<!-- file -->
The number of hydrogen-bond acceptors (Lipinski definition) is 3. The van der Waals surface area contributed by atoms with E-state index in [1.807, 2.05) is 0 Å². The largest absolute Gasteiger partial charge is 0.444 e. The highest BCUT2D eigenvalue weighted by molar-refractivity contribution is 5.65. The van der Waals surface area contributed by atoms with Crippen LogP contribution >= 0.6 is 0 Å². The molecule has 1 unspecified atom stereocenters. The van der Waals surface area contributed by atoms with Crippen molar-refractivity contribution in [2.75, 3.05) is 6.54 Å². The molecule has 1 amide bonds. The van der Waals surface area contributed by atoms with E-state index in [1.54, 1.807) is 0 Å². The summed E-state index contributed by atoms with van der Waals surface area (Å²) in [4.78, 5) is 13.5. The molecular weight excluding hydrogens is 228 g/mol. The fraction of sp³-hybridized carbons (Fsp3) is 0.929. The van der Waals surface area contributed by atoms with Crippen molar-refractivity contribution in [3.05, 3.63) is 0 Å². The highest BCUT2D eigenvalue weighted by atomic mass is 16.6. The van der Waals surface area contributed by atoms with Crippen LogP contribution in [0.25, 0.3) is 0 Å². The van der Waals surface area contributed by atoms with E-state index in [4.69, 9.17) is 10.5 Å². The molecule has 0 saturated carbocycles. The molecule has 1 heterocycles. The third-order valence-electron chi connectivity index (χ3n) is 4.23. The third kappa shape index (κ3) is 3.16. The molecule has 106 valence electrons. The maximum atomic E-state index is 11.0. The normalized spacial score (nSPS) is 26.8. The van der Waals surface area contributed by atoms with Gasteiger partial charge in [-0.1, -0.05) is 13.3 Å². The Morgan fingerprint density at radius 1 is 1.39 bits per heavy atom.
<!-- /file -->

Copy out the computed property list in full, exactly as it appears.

The number of hydrogen-bond acceptors (Lipinski definition) is 3. The van der Waals surface area contributed by atoms with E-state index in [1.807, 2.05) is 0 Å². The largest absolute Gasteiger partial charge is 0.444 e. The highest BCUT2D eigenvalue weighted by molar-refractivity contribution is 5.65. The van der Waals surface area contributed by atoms with Crippen LogP contribution >= 0.6 is 0 Å². The molecule has 1 unspecified atom stereocenters. The van der Waals surface area contributed by atoms with Crippen molar-refractivity contribution in [2.75, 3.05) is 6.54 Å². The molecule has 1 amide bonds. The van der Waals surface area contributed by atoms with E-state index in [1.54, 1.807) is 0 Å². The summed E-state index contributed by atoms with van der Waals surface area (Å²) in [4.78, 5) is 13.5. The molecular weight excluding hydrogens is 228 g/mol. The fraction of sp³-hybridized carbons (Fsp3) is 0.929. The van der Waals surface area contributed by atoms with Crippen molar-refractivity contribution in [3.05, 3.63) is 0 Å². The highest BCUT2D eigenvalue weighted by atomic mass is 16.6. The van der Waals surface area contributed by atoms with Crippen LogP contribution in [0.25, 0.3) is 0 Å². The van der Waals surface area contributed by atoms with E-state index in [4.69, 9.17) is 10.5 Å². The molecule has 0 saturated carbocycles. The molecule has 1 heterocycles. The third-order valence-electron chi connectivity index (χ3n) is 4.23. The third kappa shape index (κ3) is 3.16. The molecule has 106 valence electrons. The maximum atomic E-state index is 11.0. The normalized spacial score (nSPS) is 26.8. The van der Waals surface area contributed by atoms with Gasteiger partial charge in [-0.1, -0.05) is 13.3 Å². The Morgan fingerprint density at radius 1 is 1.39 bits per heavy atom.